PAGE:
Compiling the software for other distributions is quite simple and hardly requires any dependencies. The three-step process differs from the GNU default because cmake is used instead of the GNU autotools: To compile, simply enter cmake && make && make install.


Ddate appeared inadequately maintained even before it was ejected from util-linux. A gettext implementation for compiling is missing, as well as useful options for the command line, such as those offered by date. Ddate therefore remains far behind its counterpart. Nevertheless, the Zenity application example mentioned could put the finishing touches to the desktop, although the practical benefits are virtually zero.

Without wanting to admit that Red Hat Karel Zak, who removed the program from util-linux (see the "Expulsion from Paradise" box), was right, ddate is nothing more than a gimmick. On the other hand, it offers an attractive application field for budding programmers.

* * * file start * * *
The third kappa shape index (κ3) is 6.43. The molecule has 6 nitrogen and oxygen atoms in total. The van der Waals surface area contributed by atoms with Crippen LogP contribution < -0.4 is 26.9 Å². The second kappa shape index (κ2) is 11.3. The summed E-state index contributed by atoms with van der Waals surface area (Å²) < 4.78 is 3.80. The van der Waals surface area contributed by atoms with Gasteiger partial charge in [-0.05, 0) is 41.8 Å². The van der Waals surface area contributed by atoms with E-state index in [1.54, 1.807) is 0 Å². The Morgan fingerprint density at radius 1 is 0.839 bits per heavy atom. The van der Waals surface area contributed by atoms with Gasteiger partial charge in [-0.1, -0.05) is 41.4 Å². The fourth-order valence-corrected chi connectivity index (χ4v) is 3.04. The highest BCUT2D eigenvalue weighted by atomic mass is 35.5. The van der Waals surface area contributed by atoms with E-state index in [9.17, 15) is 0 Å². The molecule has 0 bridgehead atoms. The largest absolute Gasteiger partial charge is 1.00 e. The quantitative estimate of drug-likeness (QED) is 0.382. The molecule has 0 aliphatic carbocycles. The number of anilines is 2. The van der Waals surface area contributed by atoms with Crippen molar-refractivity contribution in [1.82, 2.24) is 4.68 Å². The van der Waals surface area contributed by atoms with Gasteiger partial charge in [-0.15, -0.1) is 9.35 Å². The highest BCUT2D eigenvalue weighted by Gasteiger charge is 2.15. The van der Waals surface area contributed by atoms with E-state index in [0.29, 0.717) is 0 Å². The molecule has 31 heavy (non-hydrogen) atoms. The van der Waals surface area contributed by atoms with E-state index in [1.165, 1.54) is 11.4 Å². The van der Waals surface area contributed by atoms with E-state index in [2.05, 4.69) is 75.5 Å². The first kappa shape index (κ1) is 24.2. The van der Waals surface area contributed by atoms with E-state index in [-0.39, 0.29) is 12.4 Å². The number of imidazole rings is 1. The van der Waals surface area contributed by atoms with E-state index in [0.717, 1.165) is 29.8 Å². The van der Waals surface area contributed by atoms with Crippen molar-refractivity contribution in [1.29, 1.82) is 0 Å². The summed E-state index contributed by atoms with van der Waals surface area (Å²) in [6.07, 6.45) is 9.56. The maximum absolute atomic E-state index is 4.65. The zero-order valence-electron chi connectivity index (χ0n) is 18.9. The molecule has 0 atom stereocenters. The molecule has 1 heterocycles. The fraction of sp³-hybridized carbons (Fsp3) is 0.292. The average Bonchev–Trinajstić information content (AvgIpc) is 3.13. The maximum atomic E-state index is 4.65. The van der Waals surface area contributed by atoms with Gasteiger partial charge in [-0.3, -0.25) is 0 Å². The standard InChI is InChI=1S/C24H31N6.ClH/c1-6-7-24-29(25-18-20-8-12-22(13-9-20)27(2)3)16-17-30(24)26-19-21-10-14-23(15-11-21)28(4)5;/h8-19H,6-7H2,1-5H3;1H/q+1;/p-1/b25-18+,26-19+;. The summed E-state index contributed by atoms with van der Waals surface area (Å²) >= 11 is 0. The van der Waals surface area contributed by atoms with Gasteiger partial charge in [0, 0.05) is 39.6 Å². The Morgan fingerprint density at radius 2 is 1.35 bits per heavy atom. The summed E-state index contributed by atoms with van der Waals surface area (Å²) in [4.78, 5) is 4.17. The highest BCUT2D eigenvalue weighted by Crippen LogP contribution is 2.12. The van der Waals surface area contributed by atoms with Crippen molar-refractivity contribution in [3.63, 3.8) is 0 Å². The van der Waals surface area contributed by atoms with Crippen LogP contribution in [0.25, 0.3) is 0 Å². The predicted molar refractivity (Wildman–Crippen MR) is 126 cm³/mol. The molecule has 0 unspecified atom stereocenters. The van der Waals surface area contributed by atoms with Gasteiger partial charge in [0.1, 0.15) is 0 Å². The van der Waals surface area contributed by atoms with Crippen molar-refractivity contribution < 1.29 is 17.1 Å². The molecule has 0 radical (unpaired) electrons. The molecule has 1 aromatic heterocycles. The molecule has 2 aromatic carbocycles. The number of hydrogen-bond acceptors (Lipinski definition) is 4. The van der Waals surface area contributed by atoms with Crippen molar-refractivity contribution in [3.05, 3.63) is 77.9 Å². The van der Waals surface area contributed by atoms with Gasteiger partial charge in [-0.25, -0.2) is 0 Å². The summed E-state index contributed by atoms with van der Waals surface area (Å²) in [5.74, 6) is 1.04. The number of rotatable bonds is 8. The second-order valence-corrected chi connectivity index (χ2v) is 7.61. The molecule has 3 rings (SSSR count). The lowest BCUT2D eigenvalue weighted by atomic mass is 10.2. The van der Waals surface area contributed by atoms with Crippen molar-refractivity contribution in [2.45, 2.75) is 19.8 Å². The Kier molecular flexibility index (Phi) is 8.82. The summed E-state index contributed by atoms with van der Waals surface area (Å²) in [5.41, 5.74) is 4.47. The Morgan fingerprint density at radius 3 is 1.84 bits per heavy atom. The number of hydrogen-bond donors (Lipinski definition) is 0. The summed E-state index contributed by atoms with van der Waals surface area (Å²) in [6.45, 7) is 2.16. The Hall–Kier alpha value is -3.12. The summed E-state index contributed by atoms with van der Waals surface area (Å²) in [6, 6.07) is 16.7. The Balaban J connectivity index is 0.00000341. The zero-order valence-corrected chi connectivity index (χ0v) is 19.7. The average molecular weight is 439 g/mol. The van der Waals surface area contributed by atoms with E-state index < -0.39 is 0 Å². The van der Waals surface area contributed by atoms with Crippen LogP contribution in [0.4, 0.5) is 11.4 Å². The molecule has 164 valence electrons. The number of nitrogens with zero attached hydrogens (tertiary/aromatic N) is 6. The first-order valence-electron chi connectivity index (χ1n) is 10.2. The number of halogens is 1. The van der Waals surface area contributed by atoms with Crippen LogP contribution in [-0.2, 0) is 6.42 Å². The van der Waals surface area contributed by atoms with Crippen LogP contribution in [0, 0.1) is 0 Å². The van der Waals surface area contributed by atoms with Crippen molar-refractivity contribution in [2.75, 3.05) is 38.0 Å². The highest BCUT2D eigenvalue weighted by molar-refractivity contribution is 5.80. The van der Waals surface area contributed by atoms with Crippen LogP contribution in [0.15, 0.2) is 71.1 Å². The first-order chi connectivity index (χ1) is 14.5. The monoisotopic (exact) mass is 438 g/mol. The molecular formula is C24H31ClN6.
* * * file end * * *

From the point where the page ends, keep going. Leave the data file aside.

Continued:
Expulsion from Paradise

The end of ddate in util-linux was sealed, but very quickly someone took up the outcast child in GitHub and has already helped provide some releases. The new home was originally intended only to protect the program from disappearing entirely into oblivion. Meanwhile, however, other programmers have turned to work on the software.

Zak literally threw out ddate when he took over as maintainer of the util-linux package. That earned him sparse applause, accompanied by fairly harsh criticism from some users, who accused Zak of totalitarianism [4] [5].

The Author

Mario Blättermann is a co-maintainer of gLabels. He also builds packages for Fedora.